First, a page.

About the disease
Vascular dementia, also known as multi-infarct dementia, is the most common form of this condition. It develops very gradually and years may pass before it first manifests itself. The symptoms are very mild at first and mostly include problems with short-term memory.
Memory processing can be disrupted if there is an insufficient supply of blood and therefore oxygen and nutrients) to the brain. This can happen if blood vessels that carry the blood to the brain become blocked or narrowed. Such blockages or narrowing can ensue in people who suffer from diabetes or who have had a stroke. People who have high blood pressure or high levels of cholesterol, particularly smokers, are at risk of developing blocked or narrowed blood vessels.
Since the above mentioned risk factors usually build up over time, it is unsurprising that vascular dementia is more common in the elderly. According to WebMD, it accounts for up to 15-20% of all dementia cases in this age category. If diagnosed early on, vascular dementia can be controlled and the symptoms alleviated, which is why regular check-ups are important for people who are over 65 years of age.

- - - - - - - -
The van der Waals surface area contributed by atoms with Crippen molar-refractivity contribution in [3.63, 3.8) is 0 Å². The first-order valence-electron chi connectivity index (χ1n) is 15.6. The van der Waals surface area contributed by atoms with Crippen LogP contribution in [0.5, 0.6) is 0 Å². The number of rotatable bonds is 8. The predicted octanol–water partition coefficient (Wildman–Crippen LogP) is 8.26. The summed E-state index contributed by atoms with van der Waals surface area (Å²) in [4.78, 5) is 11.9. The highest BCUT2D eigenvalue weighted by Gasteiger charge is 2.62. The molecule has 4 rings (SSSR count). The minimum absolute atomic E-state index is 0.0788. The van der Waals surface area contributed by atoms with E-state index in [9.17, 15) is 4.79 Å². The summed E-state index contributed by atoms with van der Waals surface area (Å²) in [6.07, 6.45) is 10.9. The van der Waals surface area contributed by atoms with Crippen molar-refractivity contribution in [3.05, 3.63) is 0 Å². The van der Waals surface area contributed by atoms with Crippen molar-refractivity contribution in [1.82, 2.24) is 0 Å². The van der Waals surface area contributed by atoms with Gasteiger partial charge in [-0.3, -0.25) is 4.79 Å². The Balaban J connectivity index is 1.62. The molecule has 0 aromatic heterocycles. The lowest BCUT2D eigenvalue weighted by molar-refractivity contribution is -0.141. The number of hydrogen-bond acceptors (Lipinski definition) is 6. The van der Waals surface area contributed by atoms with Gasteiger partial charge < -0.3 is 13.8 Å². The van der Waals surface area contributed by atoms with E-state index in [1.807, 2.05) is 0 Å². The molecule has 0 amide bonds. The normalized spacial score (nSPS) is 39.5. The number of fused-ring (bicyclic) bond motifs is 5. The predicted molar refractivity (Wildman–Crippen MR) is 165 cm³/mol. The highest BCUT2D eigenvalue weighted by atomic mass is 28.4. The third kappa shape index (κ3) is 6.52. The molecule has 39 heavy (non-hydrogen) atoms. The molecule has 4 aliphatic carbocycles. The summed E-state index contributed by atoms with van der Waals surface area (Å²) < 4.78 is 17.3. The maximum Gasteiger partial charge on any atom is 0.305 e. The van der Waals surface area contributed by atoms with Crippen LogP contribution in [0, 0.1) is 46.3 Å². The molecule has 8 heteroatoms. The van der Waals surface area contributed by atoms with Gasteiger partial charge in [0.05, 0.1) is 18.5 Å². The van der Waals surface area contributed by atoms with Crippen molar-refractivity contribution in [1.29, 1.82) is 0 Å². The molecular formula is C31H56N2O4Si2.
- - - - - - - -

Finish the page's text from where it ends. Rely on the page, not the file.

- Problems with short-term memory
- Getting lost in well-known surroundings
- Mood swings
- Problems with concentration and memorizing new things
- Urinary incontinence in some cases
- Hallucinations in progressed cases
- Problems with coordination and memory in general
- During a general examination, the doctor will ask the patient about their symptoms and medical history.
- The patient will also be asked if they are having problems with memorizing new things.
- The doctor will ask the patient if they have ever suffered a stroke.
- Imaging tests of blood vessels can show whether they are blocked or narrowed.
- A blood test allows doctors to check the oxygen levels in the patient’s blood.
- Conservative treatment is often sufficient to control the symptoms of vascular dementia.
- High blood pressure medications may be prescribed to reduce the risk of blocked or narrowed blood vessels.
- Exercise and diet (in particular avoiding drinking alcohol and smoking) can significantly improve the blood supply to the brain.